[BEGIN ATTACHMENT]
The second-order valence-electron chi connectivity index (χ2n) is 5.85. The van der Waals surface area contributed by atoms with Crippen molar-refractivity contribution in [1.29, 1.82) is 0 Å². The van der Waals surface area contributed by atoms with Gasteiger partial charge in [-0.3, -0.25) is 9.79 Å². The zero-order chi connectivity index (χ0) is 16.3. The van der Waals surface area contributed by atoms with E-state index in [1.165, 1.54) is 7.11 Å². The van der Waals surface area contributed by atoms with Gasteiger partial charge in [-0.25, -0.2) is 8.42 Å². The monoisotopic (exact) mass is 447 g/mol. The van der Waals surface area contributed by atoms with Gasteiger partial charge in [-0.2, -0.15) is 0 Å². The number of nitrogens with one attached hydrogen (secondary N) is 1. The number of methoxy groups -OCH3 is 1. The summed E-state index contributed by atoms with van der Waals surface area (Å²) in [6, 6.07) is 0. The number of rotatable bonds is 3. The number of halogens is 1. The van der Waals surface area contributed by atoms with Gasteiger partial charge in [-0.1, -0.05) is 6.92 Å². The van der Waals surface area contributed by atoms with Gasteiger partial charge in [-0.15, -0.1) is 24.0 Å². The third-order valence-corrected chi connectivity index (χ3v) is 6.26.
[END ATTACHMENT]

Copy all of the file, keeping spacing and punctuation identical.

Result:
The second-order valence-electron chi connectivity index (χ2n) is 5.85. The van der Waals surface area contributed by atoms with Crippen molar-refractivity contribution in [1.29, 1.82) is 0 Å². The van der Waals surface area contributed by atoms with Gasteiger partial charge in [-0.3, -0.25) is 9.79 Å². The zero-order chi connectivity index (χ0) is 16.3. The van der Waals surface area contributed by atoms with E-state index in [1.165, 1.54) is 7.11 Å². The van der Waals surface area contributed by atoms with Gasteiger partial charge in [-0.25, -0.2) is 8.42 Å². The monoisotopic (exact) mass is 447 g/mol. The van der Waals surface area contributed by atoms with Gasteiger partial charge in [-0.2, -0.15) is 0 Å². The number of nitrogens with one attached hydrogen (secondary N) is 1. The number of methoxy groups -OCH3 is 1. The summed E-state index contributed by atoms with van der Waals surface area (Å²) in [6, 6.07) is 0. The number of rotatable bonds is 3. The number of halogens is 1. The van der Waals surface area contributed by atoms with Gasteiger partial charge in [-0.1, -0.05) is 6.92 Å². The van der Waals surface area contributed by atoms with Gasteiger partial charge in [-0.15, -0.1) is 24.0 Å². The third-order valence-corrected chi connectivity index (χ3v) is 6.26.